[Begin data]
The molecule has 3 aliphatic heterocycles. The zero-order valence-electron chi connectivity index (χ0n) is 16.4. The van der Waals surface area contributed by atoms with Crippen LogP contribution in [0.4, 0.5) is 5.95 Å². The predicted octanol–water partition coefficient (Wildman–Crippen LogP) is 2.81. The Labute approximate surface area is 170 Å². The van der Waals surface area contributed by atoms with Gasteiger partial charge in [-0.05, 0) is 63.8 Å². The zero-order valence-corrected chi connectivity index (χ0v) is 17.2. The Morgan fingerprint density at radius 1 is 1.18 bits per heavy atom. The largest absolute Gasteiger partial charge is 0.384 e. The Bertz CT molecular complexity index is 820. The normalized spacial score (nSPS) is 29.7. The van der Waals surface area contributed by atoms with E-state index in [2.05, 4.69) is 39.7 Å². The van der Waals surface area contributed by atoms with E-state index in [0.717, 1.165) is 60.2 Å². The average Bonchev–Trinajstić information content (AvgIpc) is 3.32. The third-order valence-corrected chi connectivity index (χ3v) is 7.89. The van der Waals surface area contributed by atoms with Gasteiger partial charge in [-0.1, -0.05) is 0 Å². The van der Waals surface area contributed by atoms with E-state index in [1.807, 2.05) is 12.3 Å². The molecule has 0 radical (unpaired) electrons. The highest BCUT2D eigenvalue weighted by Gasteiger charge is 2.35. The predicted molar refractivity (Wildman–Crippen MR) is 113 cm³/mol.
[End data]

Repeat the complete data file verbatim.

The molecule has 3 aliphatic heterocycles. The zero-order valence-electron chi connectivity index (χ0n) is 16.4. The van der Waals surface area contributed by atoms with Crippen LogP contribution in [0.4, 0.5) is 5.95 Å². The predicted octanol–water partition coefficient (Wildman–Crippen LogP) is 2.81. The Labute approximate surface area is 170 Å². The van der Waals surface area contributed by atoms with Gasteiger partial charge in [-0.05, 0) is 63.8 Å². The zero-order valence-corrected chi connectivity index (χ0v) is 17.2. The Morgan fingerprint density at radius 1 is 1.18 bits per heavy atom. The largest absolute Gasteiger partial charge is 0.384 e. The Bertz CT molecular complexity index is 820. The normalized spacial score (nSPS) is 29.7. The van der Waals surface area contributed by atoms with E-state index in [2.05, 4.69) is 39.7 Å². The van der Waals surface area contributed by atoms with E-state index in [0.717, 1.165) is 60.2 Å². The average Bonchev–Trinajstić information content (AvgIpc) is 3.32. The third-order valence-corrected chi connectivity index (χ3v) is 7.89. The van der Waals surface area contributed by atoms with Gasteiger partial charge in [-0.1, -0.05) is 0 Å². The van der Waals surface area contributed by atoms with E-state index in [1.807, 2.05) is 12.3 Å². The molecule has 0 radical (unpaired) electrons. The highest BCUT2D eigenvalue weighted by Gasteiger charge is 2.35. The predicted molar refractivity (Wildman–Crippen MR) is 113 cm³/mol.